When A Hotel Becomes a Homeless Infirmary

empty hotel hallway

A group of us are standing in the lobby of a nice hotel just outside of downtown Los Angeles. Built in the 1920’s, the art-deco lobby is filled with beautiful lights and comfortable modern couches. To the right is the bar, still filled with glasses and bottles.

You would think we were here for Happy Hour. But this is no group of workers trying to wind down from an intense workday.

We are standing in a circle, mostly keeping a six-foot distance between us. Representatives from the L.A. County Department of Health Services are leading the group. There are also fire and safety officials, a security company team, hotel staff, and us.

We are the leaders of PATH (People Assisting The Homeless) who will be caring for the hotel guests. But the guests are not East Coast tourists eager to see iconic Hollywood or embark on Disneyland rides. All tourist venues are shut down, given the statewide “shelter in place” edict.

The guests in these hotel rooms are people who are experiencing homelessness. And, more specifically, people without homes who have COVID-19 symptoms or who have tested positive for the virus.

Not everyone is happy that these hotels are being converted to hospitals for people experiencing homelessness.

In the county just south of us, neighbors surrounding another hotel conversion are picketing because the hotel is right next to a retirement community, home to another vulnerable population at risk of getting sick from this virus.

But studies reveal that this scary virus could very well kill more than 3,400 homeless people and hospitalize 21,000 more. This makes sense since the people experiencing homelessness on our streets tend to be older adults struggling with chronic illness. It’s like they have COVID-19 targets on their backs.

So counties across the state of California are scrambling to convert hotels and motels into infirmaries for homeless people. The state is trying to secure 15,000 hotel rooms specifically for people experiencing homelessness.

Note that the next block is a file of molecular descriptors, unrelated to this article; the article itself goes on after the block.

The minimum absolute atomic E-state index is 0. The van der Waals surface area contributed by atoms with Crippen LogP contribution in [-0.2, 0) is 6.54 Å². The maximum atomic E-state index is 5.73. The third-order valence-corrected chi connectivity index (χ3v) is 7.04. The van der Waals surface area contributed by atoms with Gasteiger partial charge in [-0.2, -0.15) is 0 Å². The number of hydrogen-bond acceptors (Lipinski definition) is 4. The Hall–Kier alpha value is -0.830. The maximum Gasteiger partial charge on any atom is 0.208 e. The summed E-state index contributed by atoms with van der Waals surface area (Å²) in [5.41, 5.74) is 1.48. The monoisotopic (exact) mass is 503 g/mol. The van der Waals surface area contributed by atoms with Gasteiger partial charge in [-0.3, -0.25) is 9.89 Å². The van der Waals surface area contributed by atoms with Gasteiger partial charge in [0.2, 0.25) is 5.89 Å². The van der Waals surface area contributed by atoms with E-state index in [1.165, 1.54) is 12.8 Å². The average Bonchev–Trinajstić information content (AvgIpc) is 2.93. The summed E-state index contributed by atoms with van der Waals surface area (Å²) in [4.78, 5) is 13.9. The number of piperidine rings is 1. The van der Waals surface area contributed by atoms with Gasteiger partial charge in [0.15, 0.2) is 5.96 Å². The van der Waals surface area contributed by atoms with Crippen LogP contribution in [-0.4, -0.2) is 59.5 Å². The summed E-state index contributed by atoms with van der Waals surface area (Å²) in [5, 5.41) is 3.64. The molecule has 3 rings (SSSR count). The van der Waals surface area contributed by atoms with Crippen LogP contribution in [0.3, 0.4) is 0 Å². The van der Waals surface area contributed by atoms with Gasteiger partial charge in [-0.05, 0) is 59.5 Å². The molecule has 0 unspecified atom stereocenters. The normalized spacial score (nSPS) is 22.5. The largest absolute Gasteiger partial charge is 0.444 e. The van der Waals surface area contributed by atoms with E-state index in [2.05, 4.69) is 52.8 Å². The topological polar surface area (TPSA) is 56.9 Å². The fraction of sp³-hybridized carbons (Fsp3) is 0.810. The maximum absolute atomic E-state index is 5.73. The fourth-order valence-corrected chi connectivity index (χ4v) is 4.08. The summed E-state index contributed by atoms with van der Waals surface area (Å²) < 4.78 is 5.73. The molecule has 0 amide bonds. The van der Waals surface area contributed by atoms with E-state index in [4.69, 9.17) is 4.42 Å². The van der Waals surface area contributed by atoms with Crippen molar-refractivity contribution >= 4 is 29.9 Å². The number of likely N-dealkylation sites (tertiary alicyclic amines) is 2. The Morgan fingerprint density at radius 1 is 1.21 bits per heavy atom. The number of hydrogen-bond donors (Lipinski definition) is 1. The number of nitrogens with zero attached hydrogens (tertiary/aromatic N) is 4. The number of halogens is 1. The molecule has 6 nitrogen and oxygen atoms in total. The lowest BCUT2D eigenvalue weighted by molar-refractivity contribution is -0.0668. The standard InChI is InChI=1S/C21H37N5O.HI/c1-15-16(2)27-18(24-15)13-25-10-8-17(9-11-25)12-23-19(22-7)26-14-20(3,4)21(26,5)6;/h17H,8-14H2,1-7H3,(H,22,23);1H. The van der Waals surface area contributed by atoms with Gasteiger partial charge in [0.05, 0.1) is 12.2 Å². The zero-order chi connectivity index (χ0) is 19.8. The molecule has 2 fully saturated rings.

And who better to run facilities for homeless people than homeless service workers. Back in the day when homelessness was an economic or social issue, our workers were on the frontlines providing food, shelter, outreach, and employment help. Then, when permanent housing became the primary solution to homelessness, we became housing locators, rapid rehousing specialists, and even housing developers.

Now, we are becoming healthcare workers for homeless people.

Our responsibility, when this hotel opens in one week, is to be the case workers, concierges, room service, and telephone counselors for the hotel guests.

Each sick guest will be in her or his own room, isolated in a self-quarantined environment. Our workers will be their personal connection to the world, albeit via telephone. In normal days, like just a few months ago, our staff developed personal relationships with people on the streets through direct conversations, pats on the back, handshakes, and encouraging hugs. Now, this is an electronic relationship via the hotel phone.

We also learned a new phrase … “drop, knock and walk”. Room service food is delivered to these sick patients only to the boundary of the room door. We are then supposed to drop (place) the food tray on the floor, knock on the door, and then walk away before the door is opened.

Back in the Los Angeles hotel where our rapid response team is planning for the opening, we begin to tour the building. County workers have developed an impressive logistics plan — security on every floor, food service in the basement, nurses on-site, and law enforcement outside. The team is intent on helping people experiencing homelessness – who are most vulnerable of getting sick, or worse – fight this frightening virus.

This has become the new normal … hotels converted to homeless infirmaries.

Photo by Rhea Lofranco on Unsplash


Joel John Roberts

Joel John Roberts

     

Joel John Roberts is the CEO of PATH (People Assisting The Homeless) and PATH Ventures, homeless services and housing development agencies that work in over 140 California cities.

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